The Federal Reserve Bank of New York is investigating whether Goldman Sachs' mortgage servicing arm did not conduct proper reviews before denying borrowers the option to lower their payments under a government loan modification program.
In its quarterly filing with the SEC earlier this month, Goldman said regulators had sought information on the foreclosure and servicing protocols and activities of its mortgage servicing unit Litton Loan Servicing.
"We are in possession of the letter and are conducting an inquiry," a NY Fed spokesperson told Reuters, referring to a letter from a Litton employee sent to the NY Fed by the Financial Times. A spokesperson for Goldman Sachs declined to comment when contacted by Reuters.
Houston, Texas-based Litton had denied loans modification to borrowers without appropriate review under a "denial sweep" strategy in order to clear a backlog of applications, FT reported.
Goldman had said in the filing that is cooperating with the regulators' requests and reviewing Litton's practices, adding that inquiries could result in the "imposition of fines or other regulatory action."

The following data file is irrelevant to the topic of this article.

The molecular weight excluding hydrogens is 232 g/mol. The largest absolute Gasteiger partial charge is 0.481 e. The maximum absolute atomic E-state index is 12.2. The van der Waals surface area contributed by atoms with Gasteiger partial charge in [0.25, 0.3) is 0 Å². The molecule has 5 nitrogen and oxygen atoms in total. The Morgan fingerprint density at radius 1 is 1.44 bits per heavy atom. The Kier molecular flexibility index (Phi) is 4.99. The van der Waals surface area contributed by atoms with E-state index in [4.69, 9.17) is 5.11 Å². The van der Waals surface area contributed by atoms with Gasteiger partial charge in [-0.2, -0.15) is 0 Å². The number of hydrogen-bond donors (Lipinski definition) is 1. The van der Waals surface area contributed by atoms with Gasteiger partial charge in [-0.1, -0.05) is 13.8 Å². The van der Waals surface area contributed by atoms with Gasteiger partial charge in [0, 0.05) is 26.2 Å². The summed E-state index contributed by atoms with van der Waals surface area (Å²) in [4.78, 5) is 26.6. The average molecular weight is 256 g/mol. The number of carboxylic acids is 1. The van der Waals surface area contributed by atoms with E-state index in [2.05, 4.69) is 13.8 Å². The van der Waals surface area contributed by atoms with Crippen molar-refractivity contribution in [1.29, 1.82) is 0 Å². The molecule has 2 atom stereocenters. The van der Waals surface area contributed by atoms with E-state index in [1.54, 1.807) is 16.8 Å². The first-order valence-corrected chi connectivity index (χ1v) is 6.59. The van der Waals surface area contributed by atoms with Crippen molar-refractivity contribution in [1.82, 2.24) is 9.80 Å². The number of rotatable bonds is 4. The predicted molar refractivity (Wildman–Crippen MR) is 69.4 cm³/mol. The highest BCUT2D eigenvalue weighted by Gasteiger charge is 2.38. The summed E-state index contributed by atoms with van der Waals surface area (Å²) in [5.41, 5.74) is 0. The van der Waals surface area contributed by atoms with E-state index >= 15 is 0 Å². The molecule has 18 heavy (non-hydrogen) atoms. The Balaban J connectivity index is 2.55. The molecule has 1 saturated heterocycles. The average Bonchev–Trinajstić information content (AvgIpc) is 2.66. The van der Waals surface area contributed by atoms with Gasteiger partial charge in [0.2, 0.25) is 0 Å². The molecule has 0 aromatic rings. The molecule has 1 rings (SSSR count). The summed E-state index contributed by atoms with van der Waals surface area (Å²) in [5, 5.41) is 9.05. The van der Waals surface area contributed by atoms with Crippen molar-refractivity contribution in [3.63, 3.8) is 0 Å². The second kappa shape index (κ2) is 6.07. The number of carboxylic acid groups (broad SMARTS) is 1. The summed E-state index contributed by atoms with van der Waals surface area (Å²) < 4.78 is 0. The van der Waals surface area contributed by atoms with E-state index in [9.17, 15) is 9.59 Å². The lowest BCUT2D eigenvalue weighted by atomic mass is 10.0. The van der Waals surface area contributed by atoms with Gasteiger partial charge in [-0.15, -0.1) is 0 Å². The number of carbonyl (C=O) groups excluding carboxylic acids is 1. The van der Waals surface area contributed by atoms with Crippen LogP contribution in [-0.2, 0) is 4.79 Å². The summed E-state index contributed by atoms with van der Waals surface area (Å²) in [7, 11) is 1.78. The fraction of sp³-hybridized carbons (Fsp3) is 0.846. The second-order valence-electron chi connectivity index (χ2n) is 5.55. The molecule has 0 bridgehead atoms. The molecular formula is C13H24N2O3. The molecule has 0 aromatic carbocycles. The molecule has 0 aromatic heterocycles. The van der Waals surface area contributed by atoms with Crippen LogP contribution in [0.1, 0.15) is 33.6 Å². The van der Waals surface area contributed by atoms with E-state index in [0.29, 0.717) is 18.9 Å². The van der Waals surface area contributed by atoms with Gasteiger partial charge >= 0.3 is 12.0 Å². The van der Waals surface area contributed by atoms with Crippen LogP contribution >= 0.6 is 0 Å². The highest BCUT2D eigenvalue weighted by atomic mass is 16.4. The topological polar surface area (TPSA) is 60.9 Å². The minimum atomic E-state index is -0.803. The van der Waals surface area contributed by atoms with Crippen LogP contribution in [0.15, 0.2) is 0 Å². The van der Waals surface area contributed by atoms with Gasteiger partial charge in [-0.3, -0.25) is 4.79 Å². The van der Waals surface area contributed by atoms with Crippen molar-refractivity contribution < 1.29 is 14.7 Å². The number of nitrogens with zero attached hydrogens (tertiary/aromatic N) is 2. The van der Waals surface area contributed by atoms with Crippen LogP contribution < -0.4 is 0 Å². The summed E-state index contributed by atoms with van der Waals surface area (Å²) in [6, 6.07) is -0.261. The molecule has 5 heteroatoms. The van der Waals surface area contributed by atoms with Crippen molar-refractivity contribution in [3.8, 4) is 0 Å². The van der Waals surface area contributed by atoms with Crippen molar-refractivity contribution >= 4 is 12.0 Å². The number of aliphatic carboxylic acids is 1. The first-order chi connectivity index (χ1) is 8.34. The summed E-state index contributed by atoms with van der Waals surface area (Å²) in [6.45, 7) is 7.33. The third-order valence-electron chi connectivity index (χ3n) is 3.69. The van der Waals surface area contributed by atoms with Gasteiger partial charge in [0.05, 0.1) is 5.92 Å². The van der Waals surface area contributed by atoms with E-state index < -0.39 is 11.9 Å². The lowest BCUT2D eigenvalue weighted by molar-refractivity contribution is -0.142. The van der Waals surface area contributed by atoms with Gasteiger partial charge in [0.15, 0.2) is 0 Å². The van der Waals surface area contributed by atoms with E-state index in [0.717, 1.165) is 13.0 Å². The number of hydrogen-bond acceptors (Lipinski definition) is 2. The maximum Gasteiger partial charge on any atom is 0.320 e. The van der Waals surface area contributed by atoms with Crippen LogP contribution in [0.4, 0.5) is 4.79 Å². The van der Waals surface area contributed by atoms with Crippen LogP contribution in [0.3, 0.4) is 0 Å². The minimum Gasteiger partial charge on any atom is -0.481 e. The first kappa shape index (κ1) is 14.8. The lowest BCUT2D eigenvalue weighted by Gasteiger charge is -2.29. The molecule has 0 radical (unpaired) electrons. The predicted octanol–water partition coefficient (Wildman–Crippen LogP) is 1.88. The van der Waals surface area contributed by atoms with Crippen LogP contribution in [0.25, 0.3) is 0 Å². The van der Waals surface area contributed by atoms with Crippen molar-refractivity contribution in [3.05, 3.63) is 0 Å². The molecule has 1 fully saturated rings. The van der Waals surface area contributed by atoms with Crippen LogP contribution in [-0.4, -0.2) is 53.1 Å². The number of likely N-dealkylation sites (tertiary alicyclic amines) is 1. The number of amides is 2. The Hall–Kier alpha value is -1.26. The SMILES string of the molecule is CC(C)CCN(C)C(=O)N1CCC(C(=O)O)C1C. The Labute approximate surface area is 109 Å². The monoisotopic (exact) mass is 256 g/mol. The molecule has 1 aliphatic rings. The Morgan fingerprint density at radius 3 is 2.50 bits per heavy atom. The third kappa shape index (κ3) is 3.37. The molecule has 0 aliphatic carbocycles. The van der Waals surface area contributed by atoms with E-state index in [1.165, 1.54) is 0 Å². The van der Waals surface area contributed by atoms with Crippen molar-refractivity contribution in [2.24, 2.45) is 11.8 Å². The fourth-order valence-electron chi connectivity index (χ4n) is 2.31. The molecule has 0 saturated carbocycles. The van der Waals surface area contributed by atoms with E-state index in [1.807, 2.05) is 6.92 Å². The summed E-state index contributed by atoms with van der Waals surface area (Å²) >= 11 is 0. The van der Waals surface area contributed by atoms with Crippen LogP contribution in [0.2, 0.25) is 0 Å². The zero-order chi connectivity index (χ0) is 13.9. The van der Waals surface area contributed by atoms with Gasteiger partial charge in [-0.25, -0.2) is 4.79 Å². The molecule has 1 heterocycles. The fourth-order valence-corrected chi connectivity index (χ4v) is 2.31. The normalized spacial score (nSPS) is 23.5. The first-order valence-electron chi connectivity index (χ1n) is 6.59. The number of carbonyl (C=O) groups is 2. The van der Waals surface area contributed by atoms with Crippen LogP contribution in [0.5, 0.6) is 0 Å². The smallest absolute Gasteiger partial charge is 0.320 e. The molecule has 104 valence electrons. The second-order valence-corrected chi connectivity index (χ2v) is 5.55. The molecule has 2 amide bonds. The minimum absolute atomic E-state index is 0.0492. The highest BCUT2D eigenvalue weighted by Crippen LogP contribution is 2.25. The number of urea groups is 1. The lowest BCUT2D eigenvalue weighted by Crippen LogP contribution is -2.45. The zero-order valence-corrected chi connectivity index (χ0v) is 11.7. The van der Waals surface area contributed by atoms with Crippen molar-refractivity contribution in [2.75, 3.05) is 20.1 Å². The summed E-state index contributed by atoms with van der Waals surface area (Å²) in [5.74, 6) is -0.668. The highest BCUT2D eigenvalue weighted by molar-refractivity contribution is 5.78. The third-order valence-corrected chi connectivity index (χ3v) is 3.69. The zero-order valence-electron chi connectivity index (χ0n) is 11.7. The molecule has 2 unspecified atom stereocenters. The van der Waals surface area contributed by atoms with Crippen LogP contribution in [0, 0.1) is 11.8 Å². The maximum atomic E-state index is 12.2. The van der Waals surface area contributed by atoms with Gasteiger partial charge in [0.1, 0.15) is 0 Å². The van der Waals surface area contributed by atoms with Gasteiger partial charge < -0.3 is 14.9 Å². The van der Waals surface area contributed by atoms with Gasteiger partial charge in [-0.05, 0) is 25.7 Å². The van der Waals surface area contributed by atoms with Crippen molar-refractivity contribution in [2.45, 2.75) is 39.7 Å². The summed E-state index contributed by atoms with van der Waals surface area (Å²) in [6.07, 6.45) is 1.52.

Earlier this year, Goldman said it was looking at selling Litton and is reportedly in talks with Ocwen Financial Corp for the sale.
Goldman had bought Litton in 2007 for about $430 million, hoping to glean more information about the housing market to aid its mortgage-bond trading business. Shortly after the deal closed, the subprime housing market fell into shambles.
Last week, it was reported that Goldman expects to be served subpoenas from U.S. prosecutors seeking more information about the firm's mortgage-related business.
FT said Litton had denied modification of loans that met the criteria for a government modification, citing a person familiar with the unit.
The paper said loans were denied modification on account of missing documents, even though Litton's computer system reflected receipt of the necessary paperwork.
At other times, the Goldman unit denied loan modifications as Litton employees made mistakes in how they calculated the borrower's income.
Litton was unavailable for comment outside regular business hours.
Goldman Sachs shares closed at $136.24 on Wednesday on the New York Stock Exchange.
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